How a pop artist turned a postwar bungalow into a Bauhaus bunker
One creative couple converted their uptown home into a Warhol-esque wonderland
Jessica Gorlicky makes a mess for a living. Better known as JessGo, she’s a pop artist whose gonzo takes on ’60s-retro iconography and celebrity portraiture have been commissioned by U.S. giants like Google and Nordstrom. Here, she’s a fixture at downtown parties, where she’s often seen splattering canvases with day-glo colours as a live painter for hire. But Gorlicky is an uptown girl at heart. In 2012, she and her husband, Jeromy Kalishenko (who manages a structural engineering company) bought a bungalow near Wilson and Avenue Road with plans to tear it down and build something totally different in its place. The result is less McMansion than Bauhaus bunker: a black-brick, two-storey cube with few front-facing windows and, at first glance, no front door—the entrance, advertised via LED signage, is up a flight of stairs to the side. “It’s very industrial,” Gorlicky says proudly. “At first, the neighbours asked us, ‘Is this a dance club? Is it an office? Are you open at night?’ ” The interior is a white, skylit, open-concept space that’s part minimalist art gallery (to maximize the eye-popping impact of Gorlicky’s art), part boutique hotel (branded floor mats read “The Eighty-Four,” a reference to the home’s address) and part video arcade (they have a vintage Pac-Man/Galaga machine). Gorlicky insists she’s not trying to turn her sleepy residential street into the next West Queen West. “This is just our style,” she says. “We’re a small family, we don’t have kids—our home is our baby.”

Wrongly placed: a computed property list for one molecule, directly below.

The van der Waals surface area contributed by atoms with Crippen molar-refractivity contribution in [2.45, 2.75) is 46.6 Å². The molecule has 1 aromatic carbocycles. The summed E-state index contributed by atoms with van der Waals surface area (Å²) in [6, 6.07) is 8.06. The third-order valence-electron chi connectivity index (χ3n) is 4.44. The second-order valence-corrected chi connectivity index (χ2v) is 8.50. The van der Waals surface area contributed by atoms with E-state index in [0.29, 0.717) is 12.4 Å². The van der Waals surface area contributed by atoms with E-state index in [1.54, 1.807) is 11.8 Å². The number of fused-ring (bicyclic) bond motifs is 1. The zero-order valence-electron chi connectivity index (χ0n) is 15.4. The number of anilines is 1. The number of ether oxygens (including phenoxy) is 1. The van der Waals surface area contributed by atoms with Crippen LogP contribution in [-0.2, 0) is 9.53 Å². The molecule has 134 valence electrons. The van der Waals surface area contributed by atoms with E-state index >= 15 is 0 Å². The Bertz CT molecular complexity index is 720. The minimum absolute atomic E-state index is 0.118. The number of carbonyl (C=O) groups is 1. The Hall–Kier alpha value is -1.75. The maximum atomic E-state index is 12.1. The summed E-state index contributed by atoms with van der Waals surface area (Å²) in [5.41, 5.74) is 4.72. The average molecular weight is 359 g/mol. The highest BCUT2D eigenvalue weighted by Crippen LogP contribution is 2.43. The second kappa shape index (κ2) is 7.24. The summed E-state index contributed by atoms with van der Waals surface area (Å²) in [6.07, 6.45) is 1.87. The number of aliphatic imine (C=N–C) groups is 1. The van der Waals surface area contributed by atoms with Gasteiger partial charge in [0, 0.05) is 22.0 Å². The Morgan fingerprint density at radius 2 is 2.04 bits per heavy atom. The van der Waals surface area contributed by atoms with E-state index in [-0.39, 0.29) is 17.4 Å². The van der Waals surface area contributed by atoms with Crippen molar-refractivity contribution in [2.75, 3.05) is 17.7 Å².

The Pac-Man/Galaga arcade game is rigged for perpetual free plays.
They bought the neon sign at a store in Huntington Beach, California. “Love is our raison d’être,” says Gorlicky.
Gorlicky has a thing for ducks. She’s collected three of these gold ducky banks and more than 100 rubber duckies.
The chandelier in the True Blood–esque master bedroom was one of Gorlicky’s design projects (it’s studded with Swarovski crystals).
She got permission from General Mills to create this Franken Berry cereal piece.
McDonald’s (the fast food chain) commissioned a similar Bill Murray painting during last year’s TIFF. Gorlicky liked it so much she made one to keep.
“We were going for a yin-yang effect with the black master bedroom and the white guest room,” says Gorlicky.
The original version of this article incorrectly identified Jeromy Kalishenko as a structural engineer.